Politics rather than economics likely to seal Greece’s fate in euro zone

US intervention shows geopolitical importance of Greek’s EU membership

European Commission President Jean-Claude Juncker gives a statement  on the situation in Greece, at the EU commission headquarters in Brussels. Photograph: Reuters/Yves Herman

European Commission President Jean-Claude Juncker gives a statement on the situation in Greece, at the EU commission headquarters in Brussels. Photograph: Reuters/Yves Herman

 

Jean-Claude Juncker took to the podium in the packed European Commission press room yesterday, but his focus was not the swarms of journalists that had gathered to hear him speak. The commission president’s message was clearly directed at the Greek public.

Calling on the Greek people to “speak up and shape their own destiny”, he urged Greece to vote Yes in next Sunday’s proposed referendum, warning: “No would mean that Greece is saying No to Europe. ”

In essence, his surprisingly lengthy speech was an attempt to set out a defence of the bailout proposal offered by Greece’s lenders. Following months of fruitless negotiations with Athens, the frustration in Brussels about continuous leaks from the Greek side has become palpable over the last week.

In an unprecedented move, on Sunday the commission published the latest version of the bailout proposal that was under discussion before negotiations broke down on Friday. Accusing Greece’s leaders of “playing one democracy against 18 others”, Mr Juncker said yesterday that Greek citizens “deserve the whole story, the truth”.

He argued that he had personally done “everything that can be done to facilitate a deal – on progress and on substance”, pointing out that the bailout proposal contained no wage cuts and no cuts to the nominal pensions for current retirees.

Keeping the door open

The substantive question over the next 24 hours is whether the commission’s offer to “keep the door open” for Greece to return to the negotiating table means it is committed to striking a new deal before the referendum. EU figures from Mr Juncker to eurogroup chairman Jeroen Dijsselbloem to French president François Hollande were united yesterday in pleading with Greece to re-engage with Europe in the coming days.

Nonetheless, privately, EU officials were less than sanguine about the prospect of an 11th-hour deal. “They dropped a bombshell on Friday, the trust is gone,” said one senior EU source. Officials stressed there was now no chance of the second bailout being extended when it expires tonight. The eurogroup of finance ministers is particularly opposed, with France the only country to take the side of the Greeks at Saturday’s eurogroup meeting.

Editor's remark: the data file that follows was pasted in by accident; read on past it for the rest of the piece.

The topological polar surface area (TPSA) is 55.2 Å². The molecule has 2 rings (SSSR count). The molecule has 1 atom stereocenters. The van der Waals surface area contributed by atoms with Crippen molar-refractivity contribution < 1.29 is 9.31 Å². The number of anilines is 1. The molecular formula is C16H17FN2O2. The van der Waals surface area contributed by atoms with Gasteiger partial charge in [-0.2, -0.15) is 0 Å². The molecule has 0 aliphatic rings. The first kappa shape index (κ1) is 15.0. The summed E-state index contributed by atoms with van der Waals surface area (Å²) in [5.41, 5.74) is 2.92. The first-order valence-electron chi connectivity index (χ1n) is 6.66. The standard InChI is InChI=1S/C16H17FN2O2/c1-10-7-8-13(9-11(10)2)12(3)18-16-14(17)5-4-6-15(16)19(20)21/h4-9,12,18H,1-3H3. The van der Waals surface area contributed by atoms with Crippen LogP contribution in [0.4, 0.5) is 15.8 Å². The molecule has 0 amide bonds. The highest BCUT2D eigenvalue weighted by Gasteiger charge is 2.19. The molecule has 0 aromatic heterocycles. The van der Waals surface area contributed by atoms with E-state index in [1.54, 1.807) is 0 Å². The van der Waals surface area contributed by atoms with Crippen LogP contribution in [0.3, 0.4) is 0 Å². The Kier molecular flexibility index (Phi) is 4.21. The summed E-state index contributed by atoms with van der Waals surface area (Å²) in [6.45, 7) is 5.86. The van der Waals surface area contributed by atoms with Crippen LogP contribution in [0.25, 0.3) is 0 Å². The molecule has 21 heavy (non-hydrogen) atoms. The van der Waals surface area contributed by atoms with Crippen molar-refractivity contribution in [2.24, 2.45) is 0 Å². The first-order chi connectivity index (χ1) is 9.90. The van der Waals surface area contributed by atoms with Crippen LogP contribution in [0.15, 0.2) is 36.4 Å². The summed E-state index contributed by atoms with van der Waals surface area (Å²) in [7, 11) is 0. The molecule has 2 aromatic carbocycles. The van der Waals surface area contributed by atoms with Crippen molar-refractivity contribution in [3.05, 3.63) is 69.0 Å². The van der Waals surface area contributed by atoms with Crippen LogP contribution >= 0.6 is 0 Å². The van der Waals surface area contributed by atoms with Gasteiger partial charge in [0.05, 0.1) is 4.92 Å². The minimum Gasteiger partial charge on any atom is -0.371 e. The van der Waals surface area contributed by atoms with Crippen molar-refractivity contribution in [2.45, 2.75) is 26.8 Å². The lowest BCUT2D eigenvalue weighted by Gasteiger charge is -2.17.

Once the deal expires, EU officials insist, the €15.5 billion of funding on the table over the weekend expires with it.

While yesterday’s request by Greece’s prime minister, Alexis Tsipras, for an extension of the bailout, in a letter to all eurozone leaders, could signal a willingness by Greece to return to the negotiating table, most officials in Brussels saw it as a PR tactic. By requesting something already denied and no longer technically possible, given that an extension would need parliamentary approval in several member states, Mr Tsipras can now demonstrate to his public that he tried his best to secure a bailout extension.

European Stability Mechanism

The only possibility of a breakthrough could be Greece applying for a third bailout through the European Stability Mechanism (ESM) fund. This could happen before or after the referendum, with a third rescue package perhaps forming the basis of a renewed relationship with the euro zone should the Greek public vote Yes.

The European Central Bank (ECB) will also play a central role in developments over the coming days. While the introduction of capital controls has given breathing space to the Greek banking system, the ECB could still decide to impose haircuts on the collateral it accepts from Greek banks in exchange for emergency funds.

The International Monetary Fund’s response to the expected nonpayment of Greece’s €1.5 billion rebundled payment to the fund today will also be crucial. Most credit-rating agencies have indicated they would not classify the nonpayment as default as it was owed to official rather than private creditors. While technically, nonpayment to one of the troika institutions constitutes a default to the others, the ESM fund has indicted that member states are not prepared to push this requirement.

Whether the nonpayment of the IMF loan will trigger an ECB response on the provision of emergency liquidity assistance will also come into play over the next 24 hours.

Contagion threats

While there was some evidence of contagion threats yesterday as Spanish and Italian bond yields rose, the threat of contagion appears limited, particularly given the ECB’s access to instruments such as outright monetary transactions and a bond-buying programme that could be used to help bolster the euro zone economy.

More than contagion, the geopolitical context may determine whether the lenders are prepared to go the extra mile to avert a Greek exit. The intervention of US treasury secretary Jack Lew and US president Barack Obama’s conversation with German chancellor Angela Merkel indicate Washington’s interest in keeping Greece in the euro – and not just because it has a substantial holdings of euro reserves.

As a Nato member, Greece is a vital strategic ally for the US, and any tilt to Russia by a Syriza-led government would be strongly resisted by Washington. Syriza’s conciliatory gestures to Vladimir Putin have also annoyed eastern European member states in particular.

Over the coming days it is likely to be politics rather than economic concerns that determines whether an 11th-hour deal can be struck to keep Greece within the euro.

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